By Lauren Sprang, VO Board of Directors Secretary
Welcome to part two of three posts on traveling through Utah and visiting its dramatic Utah national parks (see Part I here and Part III here).
Back in April, my husband—Steve—and I drove from our home in Oregon to meet my sister-in-law—Heidi—in Moab. Moab is home to Arches National Park, and is only thirty minutes from Canyonlands National Park and Dead Horse Point State Park. If you’re headed that way or just want to read about it, here are some tips and pics!
On our first night we arrived hungry and wandered the few blocks of town. We found Twisted Sistas’ Cafe, which is a quirky place and offers one vegan dish—an Indian curry. All three of us ordered it and I added a side salad. If you’re hungry and you like curry, it’s a good bet: although they mostly serve meat dishes.
We began our first full day at another cute restaurant, Eklecticafe, and sat outside in the morning air. Their menu is more veg-friendly and they have a few breakfast options that can be veganized. The portions are large, so they’re great if you’re looking to get fueled for hiking or mountain biking, or even ATVing.
The first park on our list was Dead Horse Point State Park, since Heidi and Steve hadn’t spent much time there, and it was all new to me! Despite its name, the park is a beautiful place. There’s a 5-mile+ loop trail that’s longer if you want to do the spurs to the overlooks. We chose to do just part of the trail, making it an out-and-back, taking the West Rim Trail to Rim Overlook. It was recommended by a ranger because of the “potholes” in the rocks that hold water and tiny, unique organisms. You’ll only see these in the spring soon after the snow has melted. After our hike we drove to all of the overlooks, including the main one, Dead Horse Point.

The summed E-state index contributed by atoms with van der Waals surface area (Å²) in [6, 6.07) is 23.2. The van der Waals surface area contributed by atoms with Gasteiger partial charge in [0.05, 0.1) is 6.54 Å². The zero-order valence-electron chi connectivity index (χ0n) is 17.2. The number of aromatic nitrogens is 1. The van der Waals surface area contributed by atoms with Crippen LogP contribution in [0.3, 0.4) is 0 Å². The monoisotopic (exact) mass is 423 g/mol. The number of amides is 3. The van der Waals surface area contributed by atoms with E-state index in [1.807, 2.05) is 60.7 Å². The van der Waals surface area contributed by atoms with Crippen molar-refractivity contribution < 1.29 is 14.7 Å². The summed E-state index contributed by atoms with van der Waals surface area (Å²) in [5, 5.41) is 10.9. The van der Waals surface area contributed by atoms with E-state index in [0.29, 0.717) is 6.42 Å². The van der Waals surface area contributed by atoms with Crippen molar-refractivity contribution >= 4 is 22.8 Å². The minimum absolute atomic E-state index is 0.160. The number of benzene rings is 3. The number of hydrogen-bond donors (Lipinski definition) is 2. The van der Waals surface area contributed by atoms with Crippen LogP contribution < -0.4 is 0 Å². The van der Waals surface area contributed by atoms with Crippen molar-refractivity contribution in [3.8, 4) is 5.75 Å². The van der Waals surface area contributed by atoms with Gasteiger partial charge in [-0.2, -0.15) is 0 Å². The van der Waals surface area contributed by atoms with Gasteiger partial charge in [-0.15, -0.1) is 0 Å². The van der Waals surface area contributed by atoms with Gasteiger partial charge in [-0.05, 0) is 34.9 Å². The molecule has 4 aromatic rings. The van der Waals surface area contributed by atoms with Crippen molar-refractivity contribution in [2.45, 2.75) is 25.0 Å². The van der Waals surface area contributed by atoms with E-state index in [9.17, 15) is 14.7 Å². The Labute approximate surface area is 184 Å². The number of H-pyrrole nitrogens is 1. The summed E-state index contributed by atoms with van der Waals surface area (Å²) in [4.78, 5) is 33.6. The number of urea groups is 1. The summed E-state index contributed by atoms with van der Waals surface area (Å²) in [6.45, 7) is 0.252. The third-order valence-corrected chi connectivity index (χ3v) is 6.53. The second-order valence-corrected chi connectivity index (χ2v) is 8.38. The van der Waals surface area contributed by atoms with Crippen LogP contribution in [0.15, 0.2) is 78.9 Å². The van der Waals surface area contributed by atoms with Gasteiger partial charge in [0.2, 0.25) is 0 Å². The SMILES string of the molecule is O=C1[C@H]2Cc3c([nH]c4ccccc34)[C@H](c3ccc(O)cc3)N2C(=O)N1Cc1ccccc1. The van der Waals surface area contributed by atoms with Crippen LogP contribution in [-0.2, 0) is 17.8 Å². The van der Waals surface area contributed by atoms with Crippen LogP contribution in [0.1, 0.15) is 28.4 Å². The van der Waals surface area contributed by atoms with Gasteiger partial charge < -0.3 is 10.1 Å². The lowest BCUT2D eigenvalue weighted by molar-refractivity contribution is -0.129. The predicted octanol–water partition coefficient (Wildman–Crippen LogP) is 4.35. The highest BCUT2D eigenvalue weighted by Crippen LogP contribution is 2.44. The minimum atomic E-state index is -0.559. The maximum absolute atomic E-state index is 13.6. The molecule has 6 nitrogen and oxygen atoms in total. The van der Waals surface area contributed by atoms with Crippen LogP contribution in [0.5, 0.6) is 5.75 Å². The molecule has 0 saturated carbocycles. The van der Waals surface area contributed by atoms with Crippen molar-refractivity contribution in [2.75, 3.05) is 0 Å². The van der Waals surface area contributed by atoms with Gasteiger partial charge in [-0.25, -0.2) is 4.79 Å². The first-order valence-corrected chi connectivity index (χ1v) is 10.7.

The second park we visited was Canyonlands National Park, where we spent another day. There are two portions of the park, Needles and Island in the Sky. We visited Island in the Sky and hiked the 0.5-mile trail to Mesa Arch, the 1-mile trail to Upheaval Dome, and the 1-mile trail on Whale Rock (distances roundtrip). These were all spectacular and unique hikes.
One of my favorite places to eat while we were going in and out of Moab was Moonflower Community Cooperative. It’s a charming little health foods store with a lot of vegan products. We bought pre-made tofu sandwiches, house-made soup, and a peanut butter chocolate mousse that was amazing! We also stocked up on chips and crackers. Unfortunately, I didn’t get any photos.
Armed with food for breakfast, we got up before dawn, drove into Arches National Park, and hiked to Delicate Arch to watch the sunrise. Delicate Arch is popular—and crowded—at sunset, and maybe more spectacular, but I loved hiking in the dark of the morning and watching the sun spread over the red rocks.
Later that day we visited a few other arches, including Broken Arch.
For our last lunch in Moab we ate at Red Rock Bakery & Net Cafe. They offer a sandwich called “The Vegan,” so I couldn’t resist. It’s served on house-made bread with hummus, avocado, roasted bell pepper, and greens. We also ordered a coffee and a smoothie.
Our final food stop in Moab was Love Muffin Cafe for breakfast. This is a vegan-friendly cafe and I preferred it to Eklecticafe, although I’d recommend both. Love Muffin has a couple more options, including muffins and a chia pudding with fruit. Steve and Heidi had breakfast burritos.
There were a couple of Mexican restaurants that looked vegan-friendly and we did try one, but it wasn’t my favorite place and they seem to change management often. However, if you’re craving beans and rice, give one of them a try!
Moab is definitely a cool place to visit, and it’s close to three spectacular parks. It’s a small town situated on the highway and feels like a tourist destination, but with enough character to make it fun.
In the next post I’ll talk about eating near Capitol Reef National Park and Bryce Canyon National Park. Stay tuned!
One thought on “Vegan Adventures in Utah, Part II”
Eklectica!! We loved that place. Why don’t I live in Utah?!
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